Of Non-Disclosure Agreements and Startup-Investor Relationship

Startup Resources

Of Non-Disclosure Agreements and Startup-Investor Relationship

[I have very often came across startups who want to sign a NDA, before discussing their idea – they are too scared of their idea being stolen/taken away by somebody else (without realizing that the biggest barrier is execution, and not day dreaming). This article by Sanjay Anandaram, nails down the details and provides a great perspective on the issue many entrepreneurs/ investors deal with.]

“Here’s a NDA (Non-Disclosure Agreement) – please sign it”, said the entrepreneur. His face fell and he looked almost hurt when I told him that don’t sign NDAs. It is simply impossible to keep track of the business ideas and plans that get discussed with various entrepreneurs. There are also many ideas and plans that sound and indeed are similar in concept if not in all details. One would open oneself to needless and avoidable complaints about plagiarism and favouritism if NDAs are signed.

So, how does an entrepreneur “protect” his business plan or “idea”?

Every entrepreneur actually believes that his/her business plan is singularly unique and that it will change the world if only capital were made available. While it is important for every entrepreneur to believe in his/her plan, it would be arrogant to assume that no body else has thought about it either.

non disclosure agreement - Startup vs. Investor
non disclosure agreement - Startup vs. Investor

Most businesses are the types that could be classified as “better, faster, cheaper.” In other words, they take an existing mode of delivering a solution, value-add around this solution by better orchestration of the eco-system, usage of technology and greater operational excellence and deliver “better, faster, cheaper” solutions to existing problems. The real key to their success lies therefore in their ability to relentlessly execute to their plan day after day, acquire customers and be financially viable. There’s little or no real intellectual property in these companies.

On the other hand, there’re a miniscule number of companies that are actually developing fundamentally new business models and technologies that can radically alter existing value propositions to customers. These types of companies tend be staffed by top class technologists and experts from the relevant business domain. Intellectual capital and intellectual property are the bedrock of their existence. Patents are used, among other ways, to fiercely protect their intellectual assets. Even in such scenarios, unless important formulae, critical and unique business processes and crucial algorithms are discussed, NDAs are rarely signed by professional investors.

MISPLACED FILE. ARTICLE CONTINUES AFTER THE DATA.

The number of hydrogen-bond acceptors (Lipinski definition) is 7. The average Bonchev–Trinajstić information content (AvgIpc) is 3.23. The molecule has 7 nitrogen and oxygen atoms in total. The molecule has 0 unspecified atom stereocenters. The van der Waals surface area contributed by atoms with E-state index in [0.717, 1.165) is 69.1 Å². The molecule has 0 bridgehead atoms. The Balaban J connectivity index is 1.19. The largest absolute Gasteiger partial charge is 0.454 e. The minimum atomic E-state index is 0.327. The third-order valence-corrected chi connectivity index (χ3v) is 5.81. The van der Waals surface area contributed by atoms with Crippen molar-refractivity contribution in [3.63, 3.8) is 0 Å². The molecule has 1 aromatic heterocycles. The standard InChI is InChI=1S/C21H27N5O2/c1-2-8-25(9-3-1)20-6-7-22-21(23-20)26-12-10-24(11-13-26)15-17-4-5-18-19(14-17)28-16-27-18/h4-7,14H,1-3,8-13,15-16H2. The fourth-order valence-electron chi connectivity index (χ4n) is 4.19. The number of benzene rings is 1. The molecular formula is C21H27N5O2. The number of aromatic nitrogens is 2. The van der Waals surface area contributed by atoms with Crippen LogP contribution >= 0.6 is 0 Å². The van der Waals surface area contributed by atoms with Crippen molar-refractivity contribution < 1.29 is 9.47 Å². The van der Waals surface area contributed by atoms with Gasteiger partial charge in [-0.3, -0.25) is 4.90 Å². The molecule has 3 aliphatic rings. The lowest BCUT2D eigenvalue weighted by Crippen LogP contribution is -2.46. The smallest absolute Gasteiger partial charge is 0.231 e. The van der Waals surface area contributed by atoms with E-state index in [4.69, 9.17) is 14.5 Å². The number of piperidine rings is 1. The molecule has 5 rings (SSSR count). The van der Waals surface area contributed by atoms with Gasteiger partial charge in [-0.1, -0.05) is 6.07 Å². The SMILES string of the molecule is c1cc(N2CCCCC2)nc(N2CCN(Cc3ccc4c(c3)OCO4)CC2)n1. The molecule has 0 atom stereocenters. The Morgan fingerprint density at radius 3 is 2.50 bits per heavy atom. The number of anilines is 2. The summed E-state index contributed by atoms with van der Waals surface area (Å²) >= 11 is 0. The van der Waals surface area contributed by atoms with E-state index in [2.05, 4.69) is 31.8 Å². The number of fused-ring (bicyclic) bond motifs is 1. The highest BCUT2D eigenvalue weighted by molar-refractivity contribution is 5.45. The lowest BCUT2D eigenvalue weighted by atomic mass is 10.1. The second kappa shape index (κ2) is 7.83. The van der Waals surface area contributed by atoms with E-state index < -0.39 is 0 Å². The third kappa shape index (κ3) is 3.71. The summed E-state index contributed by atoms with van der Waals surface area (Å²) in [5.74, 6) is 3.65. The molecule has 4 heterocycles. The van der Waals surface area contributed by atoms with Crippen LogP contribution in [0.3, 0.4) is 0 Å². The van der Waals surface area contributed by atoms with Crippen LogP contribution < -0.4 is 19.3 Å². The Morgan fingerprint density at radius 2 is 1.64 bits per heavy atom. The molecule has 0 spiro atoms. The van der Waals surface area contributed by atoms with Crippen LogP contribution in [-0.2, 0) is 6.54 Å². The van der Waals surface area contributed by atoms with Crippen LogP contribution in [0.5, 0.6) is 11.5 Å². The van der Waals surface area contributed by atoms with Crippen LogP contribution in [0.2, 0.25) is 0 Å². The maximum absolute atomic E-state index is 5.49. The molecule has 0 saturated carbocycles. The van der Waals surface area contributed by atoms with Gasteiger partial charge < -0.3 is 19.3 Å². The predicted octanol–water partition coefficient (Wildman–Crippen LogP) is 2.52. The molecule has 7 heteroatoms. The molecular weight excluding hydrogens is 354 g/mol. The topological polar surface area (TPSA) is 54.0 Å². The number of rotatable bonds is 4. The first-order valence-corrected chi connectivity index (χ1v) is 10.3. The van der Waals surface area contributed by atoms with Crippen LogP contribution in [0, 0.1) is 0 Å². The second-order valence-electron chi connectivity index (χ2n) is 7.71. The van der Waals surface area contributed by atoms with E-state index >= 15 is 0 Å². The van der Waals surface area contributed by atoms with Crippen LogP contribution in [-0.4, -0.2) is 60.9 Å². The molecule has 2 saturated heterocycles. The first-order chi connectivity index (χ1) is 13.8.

When one goes to a doctor or a lawyer or a chartered accountant, one doesn’t sign a NDA in spite of discussing deep personal matters. Why? Because there’s a sense of trust and faith and sometimes even helplessness. Their sense of professional ethics prevents them from discussing specifics of a case with anyone else.
Similarly, entrepreneurs need to understand that professional investors too have a code of conduct and business ethics that prevents them from discussing specifics of a plan. It is also important for entrepreneurs to have done their home work about the investor and learn how to discuss the details over multiple meetings. In any case, if an entrepreneur believes that the mere disclosure of his/her business plan jeopardizes its prospects, then it is probably too fragile to fund in the first place!

In the case of a public company, the following details are well, public. The capital structure and financials, the valuation, the management team details, the business model, the solutions offered, the kinds and names of key customers, the new strategic initiatives being planned. These companies have to brutally compete in the market where there are rarely any real secrets or at least (short-lived ones).

So why then are private companies so wary about their details? Given that they are private, they are under no obligation to share details; but then even if these details become known, why should it impact the company? After all, investors, key senior employees, key customers and partners will all want to know details of the company to make sure the company is worth partnering with. Details are to be shared with these constituencies and needless and excessive secrecy around the company can only harm it, in today’s day and age. While it is important to keep a healthy buzz around your company, it is important that this buzz be created by happy customers, employees and partners rather than through contrived means.

What do you think?

[The article first appeared in FE and produced with author’s permission.]
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